Lisbon, Portugal

Oh, Lisboa 

In 2014, I attended Universidade Nova de Lisboa. Outside of class, I explored almost every corner of this wonderful city. Upon returning in 2022, I saw how much the city had grown, thriving with new restaurants and hostels. 

Accommodation:

  • I lived with a lovely young family in a modern apartment near Marquês de Pombal. (Shoutout to Barbara, Bernardo, Teresa and Didi for putting up with me on the daily, and for Tio Andrés for taking me out all the time). My permanent living situation however, didn't stop me from exploring some gorgeous hotel properties throughout the city.

    • Sitting within the walls of the medieval Castelo de São Jorge, Palacio Belmonte has the best views in the city. My favourite aspect of this hotel is the incorporation of original 18th-century azulejo tiles in the drawing rooms.

    • Pousada de Lisboa is a great choice for art aficionados, as the hotel offers cosmopolitan luxury complimented by tapestries, sculptures and paintings of Portuguese artists. The designers did a phenomenal job of weaving luxury with cultural heritage. 

    • We're spoiled for choice! LHW now has four properties in central Lisbon​ alone. I have never not enjoyed a night at an LHW hotel, and would therefore confidently suggest staying at any of their locations in Lisbon. If you enjoy shopping, stay at the Tivoli Avenida Liberdade on Lisbon's prime retail street. If you like going out at night, I'd suggest the hotel in Bairro Alto.

 

Activities:

  • Azulejos are my favorite thing about Lisbon. I actually became obsessed with tiles after my stint living there. Azulejos are essentially the tiles that decorate the thousands of building façades throughout the city. The Moors introduced elaborate tile work to Portugal, but following the Reconquista, the Portuguese broke free of Muslim laws against depicting figures and developed the hand-painted tiles we see around the city today - azulejos. Go to the Museo dos Azulejos to learn more about their history, and stop into a rare ceramics shop to see samples of new pieces being made. I recommend Fábrica Sant'Anna and Solar. The traditional hand-painted method is dying out, which breaks my heart. Equally, stop to look at the tiles decorating storefronts and homes. From a distance they may seem to be crumbling, but up close they are beautiful pieces or art.

  • Cascais beach is just a train ride away. As foreign students without cars, we relied on trains to get anywhere alone, though I also joined my family for a few day trips to beaches on the other side of the 25 de Abril bridge.

  • Portugal is a football crazy nation. Cristiano Ronaldo is the poster boy for (I-kid-you-not) every single brand. Watch a game! I was lucky enough to be there during the 2014 World Cup and saw Portugal play a friendly game against Greece.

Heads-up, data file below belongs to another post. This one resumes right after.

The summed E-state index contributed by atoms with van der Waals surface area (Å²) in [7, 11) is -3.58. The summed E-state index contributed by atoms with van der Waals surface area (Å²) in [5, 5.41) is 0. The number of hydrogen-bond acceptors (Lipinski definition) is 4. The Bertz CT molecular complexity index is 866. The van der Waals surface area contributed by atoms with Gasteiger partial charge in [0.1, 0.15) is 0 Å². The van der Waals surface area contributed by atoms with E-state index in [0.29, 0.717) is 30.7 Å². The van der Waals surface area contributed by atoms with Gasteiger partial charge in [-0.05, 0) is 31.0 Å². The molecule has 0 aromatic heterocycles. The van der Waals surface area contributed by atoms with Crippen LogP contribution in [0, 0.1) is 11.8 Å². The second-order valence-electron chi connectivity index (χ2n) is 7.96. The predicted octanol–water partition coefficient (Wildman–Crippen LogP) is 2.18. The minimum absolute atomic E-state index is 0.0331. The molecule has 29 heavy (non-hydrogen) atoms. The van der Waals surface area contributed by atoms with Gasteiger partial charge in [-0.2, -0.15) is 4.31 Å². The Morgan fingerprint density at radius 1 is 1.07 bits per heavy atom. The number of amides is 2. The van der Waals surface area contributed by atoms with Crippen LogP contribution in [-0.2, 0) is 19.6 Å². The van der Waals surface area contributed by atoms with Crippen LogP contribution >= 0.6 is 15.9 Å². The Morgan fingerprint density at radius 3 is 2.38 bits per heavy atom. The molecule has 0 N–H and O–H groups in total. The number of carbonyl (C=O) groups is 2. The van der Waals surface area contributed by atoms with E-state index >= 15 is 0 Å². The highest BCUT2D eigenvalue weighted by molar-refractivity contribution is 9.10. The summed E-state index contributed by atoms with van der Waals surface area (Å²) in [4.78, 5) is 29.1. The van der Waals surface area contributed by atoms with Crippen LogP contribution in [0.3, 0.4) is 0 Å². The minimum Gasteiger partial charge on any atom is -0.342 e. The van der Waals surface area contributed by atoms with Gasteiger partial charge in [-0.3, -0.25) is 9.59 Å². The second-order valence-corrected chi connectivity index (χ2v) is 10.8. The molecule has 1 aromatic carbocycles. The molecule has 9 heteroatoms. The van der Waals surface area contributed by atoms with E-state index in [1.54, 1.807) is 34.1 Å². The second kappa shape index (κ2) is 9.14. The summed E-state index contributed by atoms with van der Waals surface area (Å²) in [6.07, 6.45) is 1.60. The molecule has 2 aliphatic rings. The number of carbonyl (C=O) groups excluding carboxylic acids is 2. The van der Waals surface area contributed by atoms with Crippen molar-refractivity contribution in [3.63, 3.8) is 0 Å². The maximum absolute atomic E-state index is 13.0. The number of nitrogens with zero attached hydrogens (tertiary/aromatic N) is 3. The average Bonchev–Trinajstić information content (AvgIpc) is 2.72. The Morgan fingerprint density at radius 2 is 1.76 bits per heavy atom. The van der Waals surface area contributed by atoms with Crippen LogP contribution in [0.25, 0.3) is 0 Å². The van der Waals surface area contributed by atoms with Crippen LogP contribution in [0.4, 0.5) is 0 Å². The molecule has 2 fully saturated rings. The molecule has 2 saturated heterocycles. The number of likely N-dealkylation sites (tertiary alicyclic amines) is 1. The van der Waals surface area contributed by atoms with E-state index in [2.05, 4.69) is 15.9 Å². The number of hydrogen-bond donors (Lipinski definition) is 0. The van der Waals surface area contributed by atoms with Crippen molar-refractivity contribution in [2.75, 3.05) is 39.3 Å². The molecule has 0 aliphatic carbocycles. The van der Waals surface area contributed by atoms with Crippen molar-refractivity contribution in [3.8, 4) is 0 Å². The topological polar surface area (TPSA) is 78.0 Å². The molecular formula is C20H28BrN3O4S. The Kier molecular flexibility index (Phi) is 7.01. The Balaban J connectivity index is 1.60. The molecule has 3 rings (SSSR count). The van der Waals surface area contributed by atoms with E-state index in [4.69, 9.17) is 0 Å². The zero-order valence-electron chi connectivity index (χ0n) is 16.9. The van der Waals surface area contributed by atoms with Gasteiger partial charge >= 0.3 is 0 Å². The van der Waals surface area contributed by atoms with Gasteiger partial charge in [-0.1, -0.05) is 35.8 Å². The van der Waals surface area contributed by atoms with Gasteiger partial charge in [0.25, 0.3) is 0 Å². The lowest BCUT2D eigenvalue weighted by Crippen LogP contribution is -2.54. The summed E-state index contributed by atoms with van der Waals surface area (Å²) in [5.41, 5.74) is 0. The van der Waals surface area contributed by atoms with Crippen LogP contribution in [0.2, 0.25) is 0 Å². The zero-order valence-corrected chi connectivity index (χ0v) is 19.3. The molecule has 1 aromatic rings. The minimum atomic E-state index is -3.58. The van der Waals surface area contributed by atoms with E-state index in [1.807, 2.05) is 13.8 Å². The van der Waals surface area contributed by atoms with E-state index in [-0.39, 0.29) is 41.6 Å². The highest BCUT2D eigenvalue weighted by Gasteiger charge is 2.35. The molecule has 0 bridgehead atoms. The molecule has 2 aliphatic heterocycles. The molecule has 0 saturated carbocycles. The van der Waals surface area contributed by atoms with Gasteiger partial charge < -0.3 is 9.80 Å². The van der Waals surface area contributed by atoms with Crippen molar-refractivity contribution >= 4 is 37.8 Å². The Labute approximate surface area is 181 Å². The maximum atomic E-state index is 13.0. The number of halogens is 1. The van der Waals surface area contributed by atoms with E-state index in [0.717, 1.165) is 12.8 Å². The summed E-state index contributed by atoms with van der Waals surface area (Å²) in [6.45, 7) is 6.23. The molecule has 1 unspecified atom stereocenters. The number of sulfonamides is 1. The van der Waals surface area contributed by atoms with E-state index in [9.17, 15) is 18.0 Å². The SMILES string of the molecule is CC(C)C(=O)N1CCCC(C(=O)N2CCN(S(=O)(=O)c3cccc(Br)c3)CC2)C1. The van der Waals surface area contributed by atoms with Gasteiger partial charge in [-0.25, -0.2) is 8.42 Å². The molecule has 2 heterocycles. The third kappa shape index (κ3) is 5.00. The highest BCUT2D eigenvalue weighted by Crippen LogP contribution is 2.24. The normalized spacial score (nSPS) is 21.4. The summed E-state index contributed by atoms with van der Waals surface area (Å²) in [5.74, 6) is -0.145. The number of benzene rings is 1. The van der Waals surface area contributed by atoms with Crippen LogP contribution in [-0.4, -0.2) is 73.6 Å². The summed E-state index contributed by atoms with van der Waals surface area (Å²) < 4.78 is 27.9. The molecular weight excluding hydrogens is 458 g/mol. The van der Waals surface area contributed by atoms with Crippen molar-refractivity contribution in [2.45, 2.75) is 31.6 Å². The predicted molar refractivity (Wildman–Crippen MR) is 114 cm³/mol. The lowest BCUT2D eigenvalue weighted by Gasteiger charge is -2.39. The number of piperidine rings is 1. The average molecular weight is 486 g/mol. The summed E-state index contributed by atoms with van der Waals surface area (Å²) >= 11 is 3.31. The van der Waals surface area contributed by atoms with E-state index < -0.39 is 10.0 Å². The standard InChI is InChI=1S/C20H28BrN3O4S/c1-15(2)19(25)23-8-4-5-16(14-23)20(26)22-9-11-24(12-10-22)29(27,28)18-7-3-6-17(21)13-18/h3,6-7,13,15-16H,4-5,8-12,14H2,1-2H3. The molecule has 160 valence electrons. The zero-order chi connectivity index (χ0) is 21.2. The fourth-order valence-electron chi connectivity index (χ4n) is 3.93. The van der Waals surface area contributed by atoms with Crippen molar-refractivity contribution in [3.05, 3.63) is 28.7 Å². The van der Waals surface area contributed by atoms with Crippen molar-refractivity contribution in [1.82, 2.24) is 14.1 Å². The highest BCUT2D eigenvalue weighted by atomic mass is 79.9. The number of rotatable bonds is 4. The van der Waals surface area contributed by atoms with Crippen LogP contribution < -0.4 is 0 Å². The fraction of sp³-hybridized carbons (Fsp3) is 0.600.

• Fado music originated in Lisbon, so don't be surprised to end up at a show. Music can be very moving, but particularly these melancholy, somber tunes.

 

Food:

  • My host family owns and runs several upscale hostels in Portugal. The signature hostel is Home Lisbon Hostel. I spent a lot of time at this place getting to know the staff because I wanted to practice my Portuguese and eat Mama's dinner. (Mama was my host grandmother - I was living with her son - she cooks traditional Portuguese dishes for the guests every night.) Since I was living there, my family has also opened three cafes, Nicolau, Amélia, and Basílio. Parabéns!

  • Chapitô à Mesa is located below the castle (São Jorge), offering a dazzling view of the city below. Chefs use Portuguese ingredients and culinary traditions to update well-loved dishes. If you visit on a warm night, request a table on the garden patio to dine al fresco under low-hanging trees decorated with tea lights. To add to it, dining at the restaurant supports a charity dedicated to teaching children from tough neighborhoods Big Top Circus skills. Ótimo!

  • Pastéis de Belem

  • June is the month of celebrations and festival of Santos Populares. Traditionally, locals party at night while cooking sardinha assada in the middle of the street. The smell is engrained in my memory. I hate fish, but if you don't, try it.

 

 

 

 

 

 

 

 

 

 

 

 

 

 

 

 

 

 

 

 

 

 

 

 

Nightlife:

  • Bairro Alto

  • Topo Lisboa

  • Lux

  • Urban

 

Tourist Attractions:

  • Praça do Comercio

  • Sintra

  • São Jorge Castle

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Parque Eduardo VII, great for runners

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